When Claire, a maid, kneels to tend to the train of Madame’s gown, Madame kicks her in the head. Clare has polished her mistress Madame’s shoes, and arranged her skirts. But rather than showing gratitude, Madame displays only disgust towards her maid who, according to her, stinks and must keep her distance (2002, 129-132). Claire can tolerate the provocation no longer, and turns on her mistress. She spits on her dress, slaps her and, as her frustration peaks, tightens her hands around Madame’s neck. An alarm clock rings, abruptly halting the assault (2002, 134-135).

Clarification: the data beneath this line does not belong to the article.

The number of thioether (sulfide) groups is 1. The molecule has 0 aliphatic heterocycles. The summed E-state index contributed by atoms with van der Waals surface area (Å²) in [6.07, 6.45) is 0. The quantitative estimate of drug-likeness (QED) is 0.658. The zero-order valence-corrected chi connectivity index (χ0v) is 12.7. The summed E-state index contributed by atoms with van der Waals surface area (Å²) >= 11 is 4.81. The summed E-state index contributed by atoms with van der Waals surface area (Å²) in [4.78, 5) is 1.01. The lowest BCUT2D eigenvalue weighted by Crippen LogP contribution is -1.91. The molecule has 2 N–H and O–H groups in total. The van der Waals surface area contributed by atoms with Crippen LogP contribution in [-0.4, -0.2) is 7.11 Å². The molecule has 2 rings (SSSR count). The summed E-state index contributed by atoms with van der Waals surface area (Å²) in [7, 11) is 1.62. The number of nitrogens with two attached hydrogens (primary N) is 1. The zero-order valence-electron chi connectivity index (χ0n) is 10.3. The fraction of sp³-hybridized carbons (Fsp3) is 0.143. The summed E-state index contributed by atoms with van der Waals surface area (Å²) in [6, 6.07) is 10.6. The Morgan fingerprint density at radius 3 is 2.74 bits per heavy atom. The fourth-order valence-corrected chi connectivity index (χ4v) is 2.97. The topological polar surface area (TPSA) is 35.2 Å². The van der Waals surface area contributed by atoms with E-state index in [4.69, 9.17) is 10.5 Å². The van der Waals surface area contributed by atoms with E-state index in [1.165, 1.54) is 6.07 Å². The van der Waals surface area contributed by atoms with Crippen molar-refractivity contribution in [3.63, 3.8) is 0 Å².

This opening scene might appear to provide the reader/spectator with a clear exposition of the plot in a manner typical of classical tragedy: a servant and …
Finburgh, Clare. "Les Bonnes". The Literary Encyclopedia. First published 08 November 2008
[http://www.litencyc.com/php/sworks.php?rec=true&UID=20275, accessed 28 October 2016.]